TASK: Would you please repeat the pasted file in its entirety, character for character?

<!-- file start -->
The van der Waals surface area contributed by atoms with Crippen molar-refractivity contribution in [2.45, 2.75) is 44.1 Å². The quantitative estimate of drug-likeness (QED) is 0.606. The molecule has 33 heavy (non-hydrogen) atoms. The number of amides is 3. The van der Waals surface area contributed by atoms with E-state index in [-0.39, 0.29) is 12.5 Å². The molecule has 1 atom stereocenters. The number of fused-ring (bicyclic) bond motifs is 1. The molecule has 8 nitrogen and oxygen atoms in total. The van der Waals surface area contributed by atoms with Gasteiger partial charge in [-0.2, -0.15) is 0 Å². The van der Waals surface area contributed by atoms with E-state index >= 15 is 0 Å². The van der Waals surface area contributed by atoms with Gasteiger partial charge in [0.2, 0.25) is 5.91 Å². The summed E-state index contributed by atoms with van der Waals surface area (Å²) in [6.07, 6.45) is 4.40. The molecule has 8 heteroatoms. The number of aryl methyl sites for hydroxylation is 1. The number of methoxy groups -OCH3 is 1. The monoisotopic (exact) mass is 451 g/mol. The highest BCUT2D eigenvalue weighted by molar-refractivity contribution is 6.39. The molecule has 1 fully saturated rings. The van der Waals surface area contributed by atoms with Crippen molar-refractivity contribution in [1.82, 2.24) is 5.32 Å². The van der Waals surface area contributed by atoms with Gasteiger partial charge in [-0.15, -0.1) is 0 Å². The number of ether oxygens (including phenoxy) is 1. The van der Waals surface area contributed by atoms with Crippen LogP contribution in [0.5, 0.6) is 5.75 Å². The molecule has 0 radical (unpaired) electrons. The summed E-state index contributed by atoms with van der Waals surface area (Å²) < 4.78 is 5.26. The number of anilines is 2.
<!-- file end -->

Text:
The van der Waals surface area contributed by atoms with Crippen molar-refractivity contribution in [2.45, 2.75) is 44.1 Å². The quantitative estimate of drug-likeness (QED) is 0.606. The molecule has 33 heavy (non-hydrogen) atoms. The number of amides is 3. The van der Waals surface area contributed by atoms with E-state index in [-0.39, 0.29) is 12.5 Å². The molecule has 1 atom stereocenters. The number of fused-ring (bicyclic) bond motifs is 1. The molecule has 8 nitrogen and oxygen atoms in total. The van der Waals surface area contributed by atoms with Gasteiger partial charge in [-0.2, -0.15) is 0 Å². The van der Waals surface area contributed by atoms with E-state index >= 15 is 0 Å². The van der Waals surface area contributed by atoms with Gasteiger partial charge in [0.2, 0.25) is 5.91 Å². The summed E-state index contributed by atoms with van der Waals surface area (Å²) in [6.07, 6.45) is 4.40. The molecule has 8 heteroatoms. The number of aryl methyl sites for hydroxylation is 1. The number of methoxy groups -OCH3 is 1. The monoisotopic (exact) mass is 451 g/mol. The highest BCUT2D eigenvalue weighted by molar-refractivity contribution is 6.39. The molecule has 1 fully saturated rings. The van der Waals surface area contributed by atoms with Crippen molar-refractivity contribution in [1.82, 2.24) is 5.32 Å². The van der Waals surface area contributed by atoms with Gasteiger partial charge in [-0.15, -0.1) is 0 Å². The number of ether oxygens (including phenoxy) is 1. The van der Waals surface area contributed by atoms with Crippen LogP contribution in [0.5, 0.6) is 5.75 Å². The molecule has 0 radical (unpaired) electrons. The summed E-state index contributed by atoms with van der Waals surface area (Å²) < 4.78 is 5.26. The number of anilines is 2.